Monday, November 21, 2011

Spirituality and Healing

I don't think that there are any breast cancer healing stories in the Bible.

No explicit ones in the Gospels, anyway.  There is the woman who has been bleeding for years; there are women reputed to have engaged in various sexual misadventures.  The woman "caught in" ("framed for"?) adultery; the woman at the well and her six partners.  That's  about what we get from the four evangelists where women's bodies are concerned 

There is no woman who suffers from disease in that most intriguing area of human anatomy, the one designed for beauty, for intimate pleasure, and for the nourishment of children.  The one that reflects so completely the multi-prismatic wholeness of the human life, both body and spirit.


Last week, the local paper ran a multi-part series on cardiac care at The Cleveland Clinic.  Profiles of doctors and patients, descriptions of procedures.

Under normal circumstances, I would have absorbed every word with great interest.  I did my summer chaplaincy internship there, I observed a heart surgery there, and I spent a lot of time with patients on the units which the articles describe.

Given my actual circumstances, however, I quickly skimmed the pages most days. I could have missed something major.  I hope that I did.  Because what I did not see was any reference at all to the spiritual aspect of heart disease.  No mention of chaplains or of families' own pastors, priests, rabbis, or imams.  No discussion of the spiritual side of health.  No one claiming victory for God or decrying God's absence.  No one praying.

My husband rolled his eyes.  "The series  was an advertisement for the Clinic surgeons," he said. "I don't think that's what the writers thought they were doing," I responded. "But they did leave something out."


I've had two surgeries at University Hospitals in the past several weeks.  I did not encounter a hospital chaplain either time. The only out-loud praying was done by my friend (and Presby pastor) Maggie in the pre-op area on Friday morning.  As the OR team made its final preparations and told me that the anesthesia was about to take effect (I forgo the pre-op meds, so I was wide awake and alert), my last coherent thought was that the room and its activities were something of a shrine and an offering to science.  You would never guess that our lives might be in the hands of someone more loving, more creative, and more powerful than our physicians.


Two years ago, after Christmas, my first spiritual director sent me the outline of a talk he had given on the Holy Spirit's overshadowing of Mary, on the Spirit's gift to her of the freedom within which she was enabled to recognize and respond to God's accompanying presence.

Not a breast cancer healing story.  But maybe a breast and heart strengthening story?

That's what I was imagining and praying with right before my surgery. And I was supported, magnificently, by the picture in my mind's eye of the dozens of  candles lit and prayers being spoken for me literally across this entire country.  I loved thinking about the terrain of Idaho, the dark waters of Lake Superior, the waves of both oceans, the interiors of chapels and churches and synagogues, the morning masses and evening Shabbat services.  I loved imaging the faces of my friends, each taking a moment to support my encounter with the Holy.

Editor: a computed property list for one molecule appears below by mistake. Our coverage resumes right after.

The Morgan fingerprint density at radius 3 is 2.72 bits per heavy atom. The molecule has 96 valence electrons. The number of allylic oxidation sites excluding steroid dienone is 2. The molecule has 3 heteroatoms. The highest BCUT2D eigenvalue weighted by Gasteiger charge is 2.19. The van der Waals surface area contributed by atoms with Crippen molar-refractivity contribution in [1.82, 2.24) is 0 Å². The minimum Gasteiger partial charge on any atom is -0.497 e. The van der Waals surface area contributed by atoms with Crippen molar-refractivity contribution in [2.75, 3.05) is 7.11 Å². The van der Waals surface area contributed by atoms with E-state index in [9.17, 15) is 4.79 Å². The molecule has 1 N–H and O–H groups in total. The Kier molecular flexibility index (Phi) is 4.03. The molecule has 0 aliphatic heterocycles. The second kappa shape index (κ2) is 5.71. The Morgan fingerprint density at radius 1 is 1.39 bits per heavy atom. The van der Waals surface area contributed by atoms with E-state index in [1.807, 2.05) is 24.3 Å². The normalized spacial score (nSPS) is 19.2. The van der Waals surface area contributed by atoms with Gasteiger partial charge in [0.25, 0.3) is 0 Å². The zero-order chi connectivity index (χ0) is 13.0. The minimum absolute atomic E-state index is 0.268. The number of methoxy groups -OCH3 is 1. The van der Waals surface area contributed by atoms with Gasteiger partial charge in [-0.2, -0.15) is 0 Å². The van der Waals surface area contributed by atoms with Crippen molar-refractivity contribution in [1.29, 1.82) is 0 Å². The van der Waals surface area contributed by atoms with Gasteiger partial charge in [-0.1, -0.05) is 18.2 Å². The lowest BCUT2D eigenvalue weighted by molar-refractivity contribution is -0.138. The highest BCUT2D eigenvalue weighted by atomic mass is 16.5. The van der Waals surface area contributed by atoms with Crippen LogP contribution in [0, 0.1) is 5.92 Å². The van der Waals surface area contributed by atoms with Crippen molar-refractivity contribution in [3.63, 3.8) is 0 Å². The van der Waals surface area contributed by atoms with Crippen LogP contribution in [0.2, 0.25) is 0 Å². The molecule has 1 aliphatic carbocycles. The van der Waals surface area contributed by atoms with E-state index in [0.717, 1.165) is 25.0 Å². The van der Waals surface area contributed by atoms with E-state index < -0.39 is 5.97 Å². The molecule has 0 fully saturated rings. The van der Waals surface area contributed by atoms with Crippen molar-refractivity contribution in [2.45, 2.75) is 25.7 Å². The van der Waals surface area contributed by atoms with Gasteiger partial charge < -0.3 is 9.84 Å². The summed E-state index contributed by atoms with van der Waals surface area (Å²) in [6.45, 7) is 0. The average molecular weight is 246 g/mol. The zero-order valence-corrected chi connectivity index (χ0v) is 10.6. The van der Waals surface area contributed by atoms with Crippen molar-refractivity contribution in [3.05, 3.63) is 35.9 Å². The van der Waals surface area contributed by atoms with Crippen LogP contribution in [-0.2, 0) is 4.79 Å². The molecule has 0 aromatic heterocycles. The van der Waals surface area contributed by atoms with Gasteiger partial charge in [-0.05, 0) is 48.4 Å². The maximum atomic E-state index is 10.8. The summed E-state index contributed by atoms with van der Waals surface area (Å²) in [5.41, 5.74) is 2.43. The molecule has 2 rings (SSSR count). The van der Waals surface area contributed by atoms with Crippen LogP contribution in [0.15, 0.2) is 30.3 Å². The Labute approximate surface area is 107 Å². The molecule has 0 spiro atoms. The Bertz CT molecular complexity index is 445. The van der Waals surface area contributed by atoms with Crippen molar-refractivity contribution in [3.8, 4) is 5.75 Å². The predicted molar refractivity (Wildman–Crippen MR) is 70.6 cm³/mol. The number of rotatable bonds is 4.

I  don't want to be the least bit dismissive of my medical care.  Maggie reminded us in her pre-surgery prayer of the tremendous learning and skill represented by that hospital, and it's important to remember that if God is in all things, as Ignatius teaches us, then God is in all things medical, whether we like them or not.

But I do think that the most important proceedings of the day had no insurance codes ascribed to them.  No co-pays, no deductibles, no consent forms, no picture IDs ~ and the only preferred provider almost completely unrecognized.


  1. Wow! This post should be required reading for many. Certainly those in the surgical arena of the healthcare field. And pastors, priests, rabbis, and imams.

  2. Carol, after I posted it, I immediately thought of your FIL. I wish we were in the same city so I could inch my way down to his room to pray with him. With you all from afar.

  3. Bookmarked. I'm thinking about all of this (and have, in fact, been thinking about it for a long time).

    I suppose it's of little help to the patient, but I know from talking to friends who are physicians that the spirituality of what takes place in hospitals is very much on their minds. And I was glad to see how many health care professionals attended Wright State's Medicine-Spirituality conference the year I went.

    Can we keep talking about this? Because I think it really matters.

  4. Oh, yes, let's do.

    I have been framing a post about what might be a response. Maybe 2 posts. But my mind is moving slowly and filled with typos.

  5. Robin, i'm grateful that people far and wide were/are holding you in prayer, and that the prayers are holding you in loce and compassion that is palpable for prayers continue.

  6. I agree with Carol, that this is one of your better posts, even if the fog of the anaesthetic has not worn off completely. Pls add me to the list of those who pray for you also. It is a mystery to me how in the breaking of bread or for that matter, our bodies, that we show forth the grace and presence of Christ but it happens. 2 Corinthians 4:7-5:5.